"There are several theories that try to explain how bypassing such a small portion of the small intestine (10 percent) have such a substantial effect on obesity and diabetes," explains Benuri-Silbiger. "When there are several theories that try to explain a phenomenon it usually means that we haven’t yet reached the accurate explanation. It might be, for example, due to hormonal changes in response to exclusion of food from the most sensitive part of the small intestine. It might be because of introduction of less processed food to an area of the intestine that is accustomed usually to meet food that is more refined."

It's important to note that MetaboShield has yet to prove itself as a permanent and safe solution through clinical trials and FDA testing. Benuri-Silbiger says that they are currently negotiating with incubators to develop the sleeve further and expects it to be out in the market in a several years time.

You can see a video illustrating the design below.

Source: The Hebrew University of Jerusalem

Curvy Plastic Tube Protects Against Obesity

They think they're going to shove this thing down your throat, with no anesthetic! Ha ha ha!
Dax Wagner
Sorry, but there is no way this will ever work. Not only is it not "risk free" but it looks like a liability nightmare. GERD and intestinal blockages WILL occur. Plus, it's not anchored, so "device migrating, abdominal pain, nausea and other issues" are just the beginning.
I think this sounds really good. While I would not mind trying it, I would definitely have something to keep me from gagging on it as it is placed in the small intestine.
I think it should be used in addition to a diet/lower calorie meal plan. I think it would make it more effective.
Richard Auchus
Or, you know, maybe, just maybe... we could all eat in moderation or at least work out after stuffing ourselves? Or don't stuff ourselves?
Crazy idea, isn't it?
Luke McNeilage
That's Brilliant! its like shade cloth for your intestines.
We seem to be approaching obesity from the wrong angle. It can't simply be a case of people being plain gluttonous because I'm not sure that explains how so many people from so many countries can suddenly become pigs. So surely it has more to do with what we eat and the way we eat it. Instead of shoving something in our guts to stop us absorbing nutrition perhaps we could eat better nutrition to start with. IE: food that has a higher nutrient to calorie ratio; in other words "real food". You know the food that grows in the ground, swims in the sea and runs around in the paddock? Try to find someone who eats real food who is clinically obese and I'll give you an award.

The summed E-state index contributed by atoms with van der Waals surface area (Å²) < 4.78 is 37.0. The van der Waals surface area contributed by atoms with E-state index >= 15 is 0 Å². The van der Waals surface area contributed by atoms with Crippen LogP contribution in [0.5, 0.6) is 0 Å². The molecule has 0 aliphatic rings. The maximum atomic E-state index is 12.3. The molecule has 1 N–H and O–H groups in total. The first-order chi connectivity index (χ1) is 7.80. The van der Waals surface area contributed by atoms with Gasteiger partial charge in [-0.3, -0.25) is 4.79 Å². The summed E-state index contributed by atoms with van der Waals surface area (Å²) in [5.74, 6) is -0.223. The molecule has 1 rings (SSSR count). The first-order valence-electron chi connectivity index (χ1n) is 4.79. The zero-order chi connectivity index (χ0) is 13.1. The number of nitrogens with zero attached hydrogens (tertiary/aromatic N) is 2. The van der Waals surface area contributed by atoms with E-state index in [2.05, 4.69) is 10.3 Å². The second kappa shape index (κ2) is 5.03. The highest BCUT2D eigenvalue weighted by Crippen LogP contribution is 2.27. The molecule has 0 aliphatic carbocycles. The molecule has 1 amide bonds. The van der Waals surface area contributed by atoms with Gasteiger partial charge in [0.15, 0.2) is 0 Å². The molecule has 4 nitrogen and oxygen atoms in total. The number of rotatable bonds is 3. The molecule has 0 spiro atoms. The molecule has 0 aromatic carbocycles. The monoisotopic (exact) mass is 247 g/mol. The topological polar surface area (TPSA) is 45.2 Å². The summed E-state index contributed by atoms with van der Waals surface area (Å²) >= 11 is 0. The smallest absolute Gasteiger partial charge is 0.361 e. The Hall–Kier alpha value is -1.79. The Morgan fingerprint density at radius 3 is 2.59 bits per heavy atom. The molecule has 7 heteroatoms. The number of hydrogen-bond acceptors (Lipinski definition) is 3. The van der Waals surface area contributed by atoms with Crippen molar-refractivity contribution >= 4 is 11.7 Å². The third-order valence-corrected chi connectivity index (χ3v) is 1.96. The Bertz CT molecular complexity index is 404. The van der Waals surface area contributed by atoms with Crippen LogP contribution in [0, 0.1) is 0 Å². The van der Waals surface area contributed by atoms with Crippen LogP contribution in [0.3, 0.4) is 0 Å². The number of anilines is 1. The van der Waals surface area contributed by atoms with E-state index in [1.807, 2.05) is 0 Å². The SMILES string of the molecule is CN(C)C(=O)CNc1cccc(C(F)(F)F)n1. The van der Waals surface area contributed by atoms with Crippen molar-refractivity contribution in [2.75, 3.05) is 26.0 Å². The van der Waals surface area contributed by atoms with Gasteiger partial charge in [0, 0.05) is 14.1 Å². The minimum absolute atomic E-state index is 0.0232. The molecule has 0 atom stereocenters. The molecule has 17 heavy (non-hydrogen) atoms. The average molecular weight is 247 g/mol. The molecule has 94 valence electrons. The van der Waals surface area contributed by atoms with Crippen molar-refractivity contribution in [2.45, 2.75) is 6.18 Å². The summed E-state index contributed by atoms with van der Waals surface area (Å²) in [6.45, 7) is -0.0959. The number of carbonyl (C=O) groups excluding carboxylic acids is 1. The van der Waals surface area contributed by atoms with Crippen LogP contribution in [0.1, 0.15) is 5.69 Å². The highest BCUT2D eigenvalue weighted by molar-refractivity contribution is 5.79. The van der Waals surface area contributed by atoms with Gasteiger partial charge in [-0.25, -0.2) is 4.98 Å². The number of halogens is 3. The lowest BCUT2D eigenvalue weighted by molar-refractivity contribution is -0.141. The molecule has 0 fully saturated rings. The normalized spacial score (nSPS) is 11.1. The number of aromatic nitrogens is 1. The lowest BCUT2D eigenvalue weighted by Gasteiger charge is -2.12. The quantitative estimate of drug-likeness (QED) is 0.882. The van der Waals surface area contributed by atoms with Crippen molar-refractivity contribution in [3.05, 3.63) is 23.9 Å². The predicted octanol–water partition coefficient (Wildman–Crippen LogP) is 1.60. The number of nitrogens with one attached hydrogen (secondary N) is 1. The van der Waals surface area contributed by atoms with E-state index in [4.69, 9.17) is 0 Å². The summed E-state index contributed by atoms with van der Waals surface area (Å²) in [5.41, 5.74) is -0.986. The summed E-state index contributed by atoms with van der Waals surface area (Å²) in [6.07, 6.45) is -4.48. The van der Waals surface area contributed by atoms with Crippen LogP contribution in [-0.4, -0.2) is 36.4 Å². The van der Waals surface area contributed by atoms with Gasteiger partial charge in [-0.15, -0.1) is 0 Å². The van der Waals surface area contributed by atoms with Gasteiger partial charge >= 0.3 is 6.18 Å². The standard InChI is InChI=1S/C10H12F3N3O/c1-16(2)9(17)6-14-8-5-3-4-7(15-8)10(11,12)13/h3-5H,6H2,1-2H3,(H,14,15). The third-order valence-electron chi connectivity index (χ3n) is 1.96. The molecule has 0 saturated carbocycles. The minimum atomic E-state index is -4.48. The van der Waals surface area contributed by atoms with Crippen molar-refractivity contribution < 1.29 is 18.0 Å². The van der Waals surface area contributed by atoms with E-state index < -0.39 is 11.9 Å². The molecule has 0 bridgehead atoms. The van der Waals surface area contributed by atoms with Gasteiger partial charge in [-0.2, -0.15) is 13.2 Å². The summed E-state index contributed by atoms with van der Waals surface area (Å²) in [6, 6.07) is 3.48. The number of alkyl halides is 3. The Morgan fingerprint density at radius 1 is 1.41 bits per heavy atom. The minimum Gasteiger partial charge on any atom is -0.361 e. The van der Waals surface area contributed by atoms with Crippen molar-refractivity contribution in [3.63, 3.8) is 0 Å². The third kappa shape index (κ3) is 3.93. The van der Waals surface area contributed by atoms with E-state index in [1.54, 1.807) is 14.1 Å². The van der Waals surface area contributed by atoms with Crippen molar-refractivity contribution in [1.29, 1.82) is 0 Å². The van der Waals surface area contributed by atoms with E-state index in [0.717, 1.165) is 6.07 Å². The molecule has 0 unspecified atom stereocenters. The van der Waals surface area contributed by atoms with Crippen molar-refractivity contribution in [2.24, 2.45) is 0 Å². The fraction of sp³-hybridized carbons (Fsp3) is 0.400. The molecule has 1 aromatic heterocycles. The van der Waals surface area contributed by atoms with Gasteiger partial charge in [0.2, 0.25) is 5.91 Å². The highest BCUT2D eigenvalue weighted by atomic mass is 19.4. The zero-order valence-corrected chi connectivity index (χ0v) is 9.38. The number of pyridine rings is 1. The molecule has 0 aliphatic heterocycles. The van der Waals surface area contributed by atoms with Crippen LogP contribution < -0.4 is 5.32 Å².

Until they figure out why some people overeat and others don't, why some people eat anything they want including going weeks eating nothing but Twinkies and Coca-cola without gaining excess weight and others eat one piece of candy and gain kilos all they are doing is treating the symptoms.
Dave Andrews
Scion, it's not a nutrient blocker. The reason devices such as this and the endobarrier only block the first couple of feet of intestine is because that part of the intestine absorbs mostly fat and sugar, while lower parts of the intestine absorbs most of the nutrients.
This theory has been successfully tested by the makers of the endobarrier for many years now and has been on the market in several countries for a couple of years already. Simply put, it works.
Richard, screw that!!! Moderation sucks. We want to have our cake (or steak, in my case) and eat it too.
Doug MacLeod
The problem with this device (and with gastric bypass surgery) is that the "problem" is wrongly defined. The process of digestion needs to viewed from the beginning, that is when the carrot is still in the ground, before it is harvested, peeled, trimmed, chopped, cooked and mushed up. It is wrong to describe a carrot in this state as just "food". It is actually partially pre-digested food quite ready to go straight into the duodenum. Give back to your mouth and stomach the work of chopping and mushing the food and obesity disappears.